Lake George - Laurel Gailor, Natural Resources Educator for Warren County Cooperative Extension, has been selected to receive one of two 2010 Distinguished Service Awards by the New York State Association of County Agricultural Agents. This award is granted to two people each year in New York State that have conducted outstanding natural resources programs. Laurel is scheduled to receive this award in July at the agricultural agents' annual meeting in Tulsa, Okla.
Throughout more than 20 years of working with Adirondack forest owners, businesses and loggers, Gailor has focused on promoting good stewardship of the land while also assisting them in making their enterprises sustainable and rewarding, according to Jim Grace of the agricultural agents' association.
Gailor's efforts have also included educating youth and Master Forest Owner volunteers who assist in the program, passing on their knowledge to others.
"Collaborating with other agencies and organizations, she has promoted our forest industries here and abroad," Grace said. "Laurel's programs are designed to keep the big picture in mind when making the land pay."
Gailor has not only taught ecological forest practices, she's instructed others in logging safety and how to combat destructive invasive species, said Amy Sabattis of Warren County Cornell Cooperative Extension.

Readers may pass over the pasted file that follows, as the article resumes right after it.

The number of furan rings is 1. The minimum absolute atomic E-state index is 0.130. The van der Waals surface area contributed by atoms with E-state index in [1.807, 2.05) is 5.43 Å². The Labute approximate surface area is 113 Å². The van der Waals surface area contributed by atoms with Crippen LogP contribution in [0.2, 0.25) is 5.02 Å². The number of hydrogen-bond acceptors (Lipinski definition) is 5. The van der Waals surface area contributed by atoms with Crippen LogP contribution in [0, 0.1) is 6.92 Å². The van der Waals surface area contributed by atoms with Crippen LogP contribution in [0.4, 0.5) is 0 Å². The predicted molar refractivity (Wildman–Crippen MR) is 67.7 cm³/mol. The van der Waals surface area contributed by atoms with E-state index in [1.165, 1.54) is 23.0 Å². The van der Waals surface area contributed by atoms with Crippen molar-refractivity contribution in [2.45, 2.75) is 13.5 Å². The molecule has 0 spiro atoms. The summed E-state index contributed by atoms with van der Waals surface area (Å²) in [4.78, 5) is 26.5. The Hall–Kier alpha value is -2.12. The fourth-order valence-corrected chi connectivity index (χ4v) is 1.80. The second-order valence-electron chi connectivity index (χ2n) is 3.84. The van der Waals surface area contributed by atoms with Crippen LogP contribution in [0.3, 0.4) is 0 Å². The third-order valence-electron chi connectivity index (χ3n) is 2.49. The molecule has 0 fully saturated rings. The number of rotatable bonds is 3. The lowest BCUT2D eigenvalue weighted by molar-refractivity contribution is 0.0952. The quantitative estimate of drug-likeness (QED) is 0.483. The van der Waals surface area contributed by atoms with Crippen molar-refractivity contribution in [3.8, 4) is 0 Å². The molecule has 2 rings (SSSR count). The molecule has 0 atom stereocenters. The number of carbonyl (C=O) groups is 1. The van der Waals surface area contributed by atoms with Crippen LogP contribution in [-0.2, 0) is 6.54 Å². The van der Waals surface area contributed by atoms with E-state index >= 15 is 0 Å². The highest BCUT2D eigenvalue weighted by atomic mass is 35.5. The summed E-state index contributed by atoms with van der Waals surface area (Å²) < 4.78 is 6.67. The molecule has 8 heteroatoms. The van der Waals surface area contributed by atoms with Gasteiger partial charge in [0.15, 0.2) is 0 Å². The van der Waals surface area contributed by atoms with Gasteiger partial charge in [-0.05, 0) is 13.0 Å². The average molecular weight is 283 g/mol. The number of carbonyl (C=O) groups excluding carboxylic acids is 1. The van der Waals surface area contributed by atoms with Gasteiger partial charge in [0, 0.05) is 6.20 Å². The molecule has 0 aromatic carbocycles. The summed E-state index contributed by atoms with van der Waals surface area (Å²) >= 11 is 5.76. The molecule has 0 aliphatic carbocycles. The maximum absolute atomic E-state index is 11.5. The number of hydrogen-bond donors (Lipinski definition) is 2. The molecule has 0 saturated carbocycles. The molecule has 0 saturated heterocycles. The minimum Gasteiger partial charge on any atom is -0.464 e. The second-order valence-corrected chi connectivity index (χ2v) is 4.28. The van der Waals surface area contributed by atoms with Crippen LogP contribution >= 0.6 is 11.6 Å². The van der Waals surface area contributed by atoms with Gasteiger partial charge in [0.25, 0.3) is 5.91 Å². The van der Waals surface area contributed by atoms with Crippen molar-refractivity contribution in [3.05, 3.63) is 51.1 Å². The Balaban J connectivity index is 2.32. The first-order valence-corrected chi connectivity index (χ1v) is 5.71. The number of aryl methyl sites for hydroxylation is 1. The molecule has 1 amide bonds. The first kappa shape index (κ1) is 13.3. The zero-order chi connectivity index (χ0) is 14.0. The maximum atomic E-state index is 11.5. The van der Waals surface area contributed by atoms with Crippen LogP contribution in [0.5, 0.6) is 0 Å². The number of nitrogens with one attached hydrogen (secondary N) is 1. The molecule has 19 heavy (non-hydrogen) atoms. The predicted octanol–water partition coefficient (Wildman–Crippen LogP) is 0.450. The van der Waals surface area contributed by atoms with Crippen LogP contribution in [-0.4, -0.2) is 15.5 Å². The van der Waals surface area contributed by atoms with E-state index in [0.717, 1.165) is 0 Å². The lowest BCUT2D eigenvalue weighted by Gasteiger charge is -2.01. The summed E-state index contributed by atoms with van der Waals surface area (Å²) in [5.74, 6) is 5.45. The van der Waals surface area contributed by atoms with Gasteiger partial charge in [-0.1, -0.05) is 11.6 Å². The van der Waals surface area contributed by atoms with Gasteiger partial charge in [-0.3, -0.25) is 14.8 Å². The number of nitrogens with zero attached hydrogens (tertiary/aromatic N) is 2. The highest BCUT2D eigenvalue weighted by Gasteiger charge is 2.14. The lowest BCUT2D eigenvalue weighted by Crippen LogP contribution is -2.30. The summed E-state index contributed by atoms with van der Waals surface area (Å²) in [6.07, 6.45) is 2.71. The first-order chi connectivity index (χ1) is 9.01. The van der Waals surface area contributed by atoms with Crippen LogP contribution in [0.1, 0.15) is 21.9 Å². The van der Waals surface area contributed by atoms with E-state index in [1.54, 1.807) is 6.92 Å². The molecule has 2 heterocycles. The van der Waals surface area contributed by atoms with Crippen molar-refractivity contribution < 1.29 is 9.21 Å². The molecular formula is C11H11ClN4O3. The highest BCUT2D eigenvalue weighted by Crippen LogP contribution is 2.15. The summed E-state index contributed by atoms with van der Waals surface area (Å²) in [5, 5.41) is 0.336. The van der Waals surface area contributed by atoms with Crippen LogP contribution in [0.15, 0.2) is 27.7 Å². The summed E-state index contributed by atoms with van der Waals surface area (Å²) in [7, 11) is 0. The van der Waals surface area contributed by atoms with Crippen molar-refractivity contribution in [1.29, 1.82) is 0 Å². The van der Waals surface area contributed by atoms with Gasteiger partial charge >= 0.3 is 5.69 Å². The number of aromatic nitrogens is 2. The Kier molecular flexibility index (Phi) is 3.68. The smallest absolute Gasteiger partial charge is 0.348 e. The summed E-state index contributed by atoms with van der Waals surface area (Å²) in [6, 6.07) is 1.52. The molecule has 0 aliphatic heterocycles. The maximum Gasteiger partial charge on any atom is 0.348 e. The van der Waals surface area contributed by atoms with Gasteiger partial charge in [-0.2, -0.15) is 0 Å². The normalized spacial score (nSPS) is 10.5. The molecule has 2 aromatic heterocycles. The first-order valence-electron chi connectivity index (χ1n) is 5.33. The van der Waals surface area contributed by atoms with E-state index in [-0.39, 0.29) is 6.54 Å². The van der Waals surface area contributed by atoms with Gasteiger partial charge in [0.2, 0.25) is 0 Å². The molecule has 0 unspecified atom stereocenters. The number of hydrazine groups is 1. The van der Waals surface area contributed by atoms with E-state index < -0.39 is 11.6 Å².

Gailor, a Lake George resident, also instructs water quality management and helps oversee county Cooperative Extension's horticulture programs, including Master Gardener instruction.
Through these programs, she shares her knowledge with hundreds of Adirondackers per year, Sabattis said. Her service area spans seven counties, including Warren, Essex, Washington and Hamilton.
A consistent participant in the Maple Education programs as well as chain saw and logging safety, Laurel has interacted with most all those actively working in the forests of the Adirondacks, Grace said.
"She has brought an energy and grasp of information that enables citizens to value our environment, including understanding the need to manage and harvest natural resources," Grace said.